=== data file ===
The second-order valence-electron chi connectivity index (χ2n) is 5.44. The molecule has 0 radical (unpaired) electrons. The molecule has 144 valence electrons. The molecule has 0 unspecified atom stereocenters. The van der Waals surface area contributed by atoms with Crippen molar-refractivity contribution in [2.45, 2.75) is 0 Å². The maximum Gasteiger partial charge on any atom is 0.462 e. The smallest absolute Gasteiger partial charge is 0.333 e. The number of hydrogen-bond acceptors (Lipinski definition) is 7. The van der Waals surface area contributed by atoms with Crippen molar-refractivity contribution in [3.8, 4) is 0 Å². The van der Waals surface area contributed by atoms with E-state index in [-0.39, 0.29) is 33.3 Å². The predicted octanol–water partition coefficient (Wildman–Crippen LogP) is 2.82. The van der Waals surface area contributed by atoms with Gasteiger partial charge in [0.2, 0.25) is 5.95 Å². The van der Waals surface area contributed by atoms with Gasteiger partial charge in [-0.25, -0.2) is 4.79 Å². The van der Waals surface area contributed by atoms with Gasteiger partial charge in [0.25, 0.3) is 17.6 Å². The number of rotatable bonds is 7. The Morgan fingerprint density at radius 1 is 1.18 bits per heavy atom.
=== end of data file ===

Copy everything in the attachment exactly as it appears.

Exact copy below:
The second-order valence-electron chi connectivity index (χ2n) is 5.44. The molecule has 0 radical (unpaired) electrons. The molecule has 144 valence electrons. The molecule has 0 unspecified atom stereocenters. The van der Waals surface area contributed by atoms with Crippen molar-refractivity contribution in [2.45, 2.75) is 0 Å². The maximum Gasteiger partial charge on any atom is 0.462 e. The smallest absolute Gasteiger partial charge is 0.333 e. The number of hydrogen-bond acceptors (Lipinski definition) is 7. The van der Waals surface area contributed by atoms with Crippen molar-refractivity contribution in [3.8, 4) is 0 Å². The van der Waals surface area contributed by atoms with E-state index in [-0.39, 0.29) is 33.3 Å². The predicted octanol–water partition coefficient (Wildman–Crippen LogP) is 2.82. The van der Waals surface area contributed by atoms with Gasteiger partial charge in [0.2, 0.25) is 5.95 Å². The van der Waals surface area contributed by atoms with Gasteiger partial charge in [-0.25, -0.2) is 4.79 Å². The van der Waals surface area contributed by atoms with Gasteiger partial charge in [0.25, 0.3) is 17.6 Å². The number of rotatable bonds is 7. The Morgan fingerprint density at radius 1 is 1.18 bits per heavy atom.